Evan Secor W. Water-based interventions for schistosomiasis control. Pathog Glob Health. 2014;108:246–54.
Utzinger J, Zhou XN, Chen MG, Bergquist R. Conquering schistosomiasis in China: the long march. Acta Trop. 2005;96:69–96.
Muhumuza S, Kitimbo G, Oryema-Lalobo M, Nuwaha F. Association between socio economic status and schistosomiasis infection in Jinja District, Uganda. Tropical Med Int Health. 2009;14:612–9.
Silué KD, Raso G, Yapi A, Vounatsou P, Tanner M, N’Goran EK, et al. Spatially-explicit risk profiling of plasmodium falciparum infections at a small scale: a geostatistical modelling approach. Malar J. 2008;7:111.
Chammartin F, Houngbedji CA, Hürlimann E, Yapi RB, Silué KD, Soro G, et al. Bayesian risk mapping and model-based estimation of Schistosoma haematobium–Schistosoma mansoni co-distribution in Côte d′ Ivoire. PLoS Negl Trop Dis. 2014;8:e3407.
Ouldabdallahi M, Ouldbezeid M, Diop C, Dem E, Lassana K. Épidémiologie des bilharzioses humaines en Mauritanie. L’exemple de la rive droite du fleuve Sénégal. Bull Société Pathol Exot. 2010;103:317–22.
Ould ASC, Alassane MT. Prevalence and parasite load of urinary schistosomiasis in schoolchildren in the Wilaya of Gorgol in Mauritania. Med Trop Rev Corps Sante Colon. 2011;71:261–3.
Traye BG. Rapport des activités du troisième trimestre 2014. Abidjan, Côte d’Ivoire: Programme National de lutte contre les Géohelminthes, les schistosomiases et la Filariose Lymphatique; 2014 p. 5–18.
Ministère de la santé Rapport de l’enquête sur la cartographie des maladies négligées en Mauritanie. Mauritanie: Programme national de lutte contre les Bilharziose/MTN; 2015 p. 25.
Abé NN. Contribution of socio-anthropology in Schistosomiasis control-TAABO/Côte d’Ivoire experiment. J Homeopaty. 2014;3:1–5.
Acka AC, Raso G, N’goran EK, Tschannen AB, Bogoch I, Essan S. Parasitic worms: knowledge, attitudes, and practices in western Côte d’Ivoire with implications for integrated control. PLoS Negl Trop Dis. 2010:e910.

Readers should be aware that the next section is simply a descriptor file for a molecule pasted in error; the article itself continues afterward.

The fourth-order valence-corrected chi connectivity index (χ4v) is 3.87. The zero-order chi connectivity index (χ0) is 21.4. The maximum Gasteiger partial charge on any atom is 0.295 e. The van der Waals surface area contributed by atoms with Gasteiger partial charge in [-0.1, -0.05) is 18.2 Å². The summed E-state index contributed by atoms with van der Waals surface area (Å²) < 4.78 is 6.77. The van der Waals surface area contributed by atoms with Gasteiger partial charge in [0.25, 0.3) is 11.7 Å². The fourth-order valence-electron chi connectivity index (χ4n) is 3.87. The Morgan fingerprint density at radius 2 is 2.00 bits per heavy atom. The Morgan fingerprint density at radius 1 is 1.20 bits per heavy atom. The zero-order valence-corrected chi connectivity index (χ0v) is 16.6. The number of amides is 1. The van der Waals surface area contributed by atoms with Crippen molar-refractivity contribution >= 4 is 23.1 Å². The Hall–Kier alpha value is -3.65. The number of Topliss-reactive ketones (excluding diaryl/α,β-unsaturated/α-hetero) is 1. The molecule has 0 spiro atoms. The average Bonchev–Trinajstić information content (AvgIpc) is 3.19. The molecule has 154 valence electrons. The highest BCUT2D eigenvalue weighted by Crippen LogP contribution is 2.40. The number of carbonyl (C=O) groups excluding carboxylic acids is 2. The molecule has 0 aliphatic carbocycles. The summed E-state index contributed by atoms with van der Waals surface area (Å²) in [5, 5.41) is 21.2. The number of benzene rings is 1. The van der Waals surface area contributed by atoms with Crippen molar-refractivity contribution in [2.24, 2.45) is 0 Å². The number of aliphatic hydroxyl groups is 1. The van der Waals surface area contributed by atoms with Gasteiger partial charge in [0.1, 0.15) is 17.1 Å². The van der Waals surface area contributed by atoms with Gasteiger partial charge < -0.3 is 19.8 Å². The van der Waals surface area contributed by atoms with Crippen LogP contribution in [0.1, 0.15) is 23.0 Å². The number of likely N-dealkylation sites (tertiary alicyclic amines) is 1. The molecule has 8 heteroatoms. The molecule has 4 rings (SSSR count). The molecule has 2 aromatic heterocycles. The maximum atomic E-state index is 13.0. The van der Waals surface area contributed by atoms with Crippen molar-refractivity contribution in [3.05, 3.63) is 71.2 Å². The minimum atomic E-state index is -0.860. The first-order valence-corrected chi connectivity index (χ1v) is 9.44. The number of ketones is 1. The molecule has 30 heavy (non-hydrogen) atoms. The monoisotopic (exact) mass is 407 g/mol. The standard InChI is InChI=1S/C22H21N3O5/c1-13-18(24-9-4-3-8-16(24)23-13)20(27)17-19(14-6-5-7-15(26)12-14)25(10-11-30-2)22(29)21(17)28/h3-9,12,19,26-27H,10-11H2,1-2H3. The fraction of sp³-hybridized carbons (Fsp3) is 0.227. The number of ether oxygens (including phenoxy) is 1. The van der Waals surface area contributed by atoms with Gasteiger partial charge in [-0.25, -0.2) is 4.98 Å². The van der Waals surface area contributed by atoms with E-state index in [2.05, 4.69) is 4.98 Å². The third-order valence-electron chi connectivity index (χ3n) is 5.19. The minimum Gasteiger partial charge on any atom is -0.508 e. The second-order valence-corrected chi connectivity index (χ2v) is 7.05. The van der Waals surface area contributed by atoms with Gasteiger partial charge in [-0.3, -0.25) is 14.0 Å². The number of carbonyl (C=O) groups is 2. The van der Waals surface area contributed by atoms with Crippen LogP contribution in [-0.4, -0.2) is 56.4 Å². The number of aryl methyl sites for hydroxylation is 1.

Chippaux J-P. La lutte contre les schistosomoses en Afrique de l’Ouest. IRD Editions; 2000.
RGPH. Résultats RGPH. 2014:2014. Available from: www.ins.ci/n/documents/Population_des_communes.pdf.
RGHP 2013. Projections Démographiques Mauritanie 2015 · Répartition_spatiale. [Internet]. [cited 2017 May 6]. Available from: http://www.ons.mr/index.php/publications/operations-statistiques/16-rgph-2013.
Legesse M, Jones CR, Singh SK, Erko B, Mekonnen Y. Community’s awareness about intestinal schistosomiasis and the prevalence of infection in two endemic localities of Ethiopia. Ethiop J Health Sci. 2009;19:133–48.
Wang CA. Participatory action research strategy applied to Women’s health. J Women's Health. 1999;8:185–92.
Musuva RM, Awiti A, Omedo M, Ogutu M, Secor WE, Montgomery SP, et al. Community knowledge, attitudes and practices on schistosomiasis in western Kenya-the SCORE project. Am J Trop Med Hyg. 2014;90:646–52.
Yirenya-Tawiah DR, Annang T, Otchere J, Bentum D, Edoh D, Amoah C, et al. Urinary schistosomiasis among adults in the Volta Basin of Ghana: prevalence. knowledge and practices J Trop Med Parasitol. 2011;34:1–16.
Ndamba J, Makura O, Gwatirisa PR, Makaza N. Kaondera KC. A cost effective two step rapid diagnosis of urinary schistosomiasis in Zimbabwe. Cent Afr J Med. 1998;44:167–71.
Uchoa E, Barreto SM, Firmo JO, Guerra HL, Pimenta FG, MFFL e C. The control of schistosomiasis in Brazil: an ethno-epidemiological study of the effectiveness of a community mobilization program for health education. Soc Sci Med. 2000;51:1529–41.
N’goran EK, Diabate S, Utzinger J, Sellin B. Changes in human schistosomiasis levels after the construction of two large hydroelectric dams in central Côte d’Ivoire. Bull World Health Organ. 1997;75:541.